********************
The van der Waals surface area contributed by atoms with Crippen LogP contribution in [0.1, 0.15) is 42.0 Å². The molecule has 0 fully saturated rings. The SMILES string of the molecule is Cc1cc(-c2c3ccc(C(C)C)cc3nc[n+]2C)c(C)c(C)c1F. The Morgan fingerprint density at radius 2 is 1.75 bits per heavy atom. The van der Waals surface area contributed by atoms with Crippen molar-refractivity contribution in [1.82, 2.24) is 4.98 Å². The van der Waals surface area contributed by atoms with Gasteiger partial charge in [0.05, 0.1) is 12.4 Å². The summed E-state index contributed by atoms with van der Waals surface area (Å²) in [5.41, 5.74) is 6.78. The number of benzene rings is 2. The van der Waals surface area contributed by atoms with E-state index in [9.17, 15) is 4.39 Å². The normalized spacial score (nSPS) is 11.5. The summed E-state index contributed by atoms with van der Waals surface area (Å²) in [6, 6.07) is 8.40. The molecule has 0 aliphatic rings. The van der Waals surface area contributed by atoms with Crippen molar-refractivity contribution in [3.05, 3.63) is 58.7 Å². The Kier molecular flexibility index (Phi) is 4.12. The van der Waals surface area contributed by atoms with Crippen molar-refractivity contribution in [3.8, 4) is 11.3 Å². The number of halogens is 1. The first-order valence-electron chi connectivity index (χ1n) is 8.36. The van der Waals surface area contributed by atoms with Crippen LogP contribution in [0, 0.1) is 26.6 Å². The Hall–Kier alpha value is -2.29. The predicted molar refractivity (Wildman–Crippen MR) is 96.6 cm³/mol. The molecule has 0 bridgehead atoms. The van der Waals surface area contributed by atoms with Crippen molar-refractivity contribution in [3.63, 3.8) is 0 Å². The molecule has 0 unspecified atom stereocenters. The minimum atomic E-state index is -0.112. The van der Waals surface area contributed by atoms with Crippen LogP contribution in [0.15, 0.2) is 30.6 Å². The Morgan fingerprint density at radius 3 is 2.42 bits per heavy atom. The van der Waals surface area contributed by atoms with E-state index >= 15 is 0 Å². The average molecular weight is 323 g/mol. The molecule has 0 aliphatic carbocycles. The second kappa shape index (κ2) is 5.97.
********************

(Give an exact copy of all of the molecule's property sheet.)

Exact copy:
The van der Waals surface area contributed by atoms with Crippen LogP contribution in [0.1, 0.15) is 42.0 Å². The molecule has 0 fully saturated rings. The SMILES string of the molecule is Cc1cc(-c2c3ccc(C(C)C)cc3nc[n+]2C)c(C)c(C)c1F. The Morgan fingerprint density at radius 2 is 1.75 bits per heavy atom. The van der Waals surface area contributed by atoms with Crippen molar-refractivity contribution in [1.82, 2.24) is 4.98 Å². The van der Waals surface area contributed by atoms with Gasteiger partial charge in [0.05, 0.1) is 12.4 Å². The summed E-state index contributed by atoms with van der Waals surface area (Å²) in [5.41, 5.74) is 6.78. The number of benzene rings is 2. The van der Waals surface area contributed by atoms with E-state index in [9.17, 15) is 4.39 Å². The normalized spacial score (nSPS) is 11.5. The summed E-state index contributed by atoms with van der Waals surface area (Å²) in [6, 6.07) is 8.40. The molecule has 0 aliphatic rings. The van der Waals surface area contributed by atoms with Crippen molar-refractivity contribution in [3.05, 3.63) is 58.7 Å². The Kier molecular flexibility index (Phi) is 4.12. The van der Waals surface area contributed by atoms with Crippen molar-refractivity contribution in [3.8, 4) is 11.3 Å². The number of halogens is 1. The first-order valence-electron chi connectivity index (χ1n) is 8.36. The van der Waals surface area contributed by atoms with Crippen LogP contribution in [0, 0.1) is 26.6 Å². The Hall–Kier alpha value is -2.29. The predicted molar refractivity (Wildman–Crippen MR) is 96.6 cm³/mol. The molecule has 0 bridgehead atoms. The van der Waals surface area contributed by atoms with Crippen molar-refractivity contribution in [3.63, 3.8) is 0 Å². The molecule has 0 unspecified atom stereocenters. The minimum atomic E-state index is -0.112. The van der Waals surface area contributed by atoms with Crippen LogP contribution in [0.15, 0.2) is 30.6 Å². The Morgan fingerprint density at radius 3 is 2.42 bits per heavy atom. The van der Waals surface area contributed by atoms with E-state index >= 15 is 0 Å². The average molecular weight is 323 g/mol. The molecule has 0 aliphatic carbocycles. The second kappa shape index (κ2) is 5.97.